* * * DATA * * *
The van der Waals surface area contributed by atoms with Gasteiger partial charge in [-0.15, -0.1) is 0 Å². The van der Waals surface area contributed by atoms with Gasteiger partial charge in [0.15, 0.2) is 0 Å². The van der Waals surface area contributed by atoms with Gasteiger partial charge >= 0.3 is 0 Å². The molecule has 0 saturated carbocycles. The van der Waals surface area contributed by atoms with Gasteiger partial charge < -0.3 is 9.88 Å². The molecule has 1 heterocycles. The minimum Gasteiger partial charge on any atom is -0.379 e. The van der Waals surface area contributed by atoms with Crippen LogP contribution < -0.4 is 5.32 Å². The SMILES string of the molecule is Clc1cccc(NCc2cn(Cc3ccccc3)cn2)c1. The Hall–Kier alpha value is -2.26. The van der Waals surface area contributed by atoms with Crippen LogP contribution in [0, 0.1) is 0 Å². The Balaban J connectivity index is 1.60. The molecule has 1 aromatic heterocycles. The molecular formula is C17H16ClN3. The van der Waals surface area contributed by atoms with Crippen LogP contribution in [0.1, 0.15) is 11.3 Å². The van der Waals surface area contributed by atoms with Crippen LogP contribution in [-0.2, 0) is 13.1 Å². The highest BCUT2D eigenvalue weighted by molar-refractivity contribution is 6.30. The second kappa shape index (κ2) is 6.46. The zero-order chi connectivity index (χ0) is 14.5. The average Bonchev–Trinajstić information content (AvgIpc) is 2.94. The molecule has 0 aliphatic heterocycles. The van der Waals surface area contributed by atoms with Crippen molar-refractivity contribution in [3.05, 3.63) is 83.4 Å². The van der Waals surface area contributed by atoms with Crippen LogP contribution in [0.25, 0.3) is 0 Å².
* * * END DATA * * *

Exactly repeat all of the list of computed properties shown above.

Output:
The van der Waals surface area contributed by atoms with Gasteiger partial charge in [-0.15, -0.1) is 0 Å². The van der Waals surface area contributed by atoms with Gasteiger partial charge in [0.15, 0.2) is 0 Å². The van der Waals surface area contributed by atoms with Gasteiger partial charge >= 0.3 is 0 Å². The molecule has 0 saturated carbocycles. The van der Waals surface area contributed by atoms with Gasteiger partial charge < -0.3 is 9.88 Å². The molecule has 1 heterocycles. The minimum Gasteiger partial charge on any atom is -0.379 e. The van der Waals surface area contributed by atoms with Crippen LogP contribution < -0.4 is 5.32 Å². The SMILES string of the molecule is Clc1cccc(NCc2cn(Cc3ccccc3)cn2)c1. The Hall–Kier alpha value is -2.26. The van der Waals surface area contributed by atoms with Crippen LogP contribution in [0, 0.1) is 0 Å². The Balaban J connectivity index is 1.60. The molecule has 1 aromatic heterocycles. The molecular formula is C17H16ClN3. The van der Waals surface area contributed by atoms with Crippen LogP contribution in [0.1, 0.15) is 11.3 Å². The van der Waals surface area contributed by atoms with Crippen LogP contribution in [-0.2, 0) is 13.1 Å². The highest BCUT2D eigenvalue weighted by molar-refractivity contribution is 6.30. The second kappa shape index (κ2) is 6.46. The zero-order chi connectivity index (χ0) is 14.5. The average Bonchev–Trinajstić information content (AvgIpc) is 2.94. The molecule has 0 aliphatic heterocycles. The van der Waals surface area contributed by atoms with Crippen molar-refractivity contribution in [3.05, 3.63) is 83.4 Å². The van der Waals surface area contributed by atoms with Crippen LogP contribution in [0.25, 0.3) is 0 Å².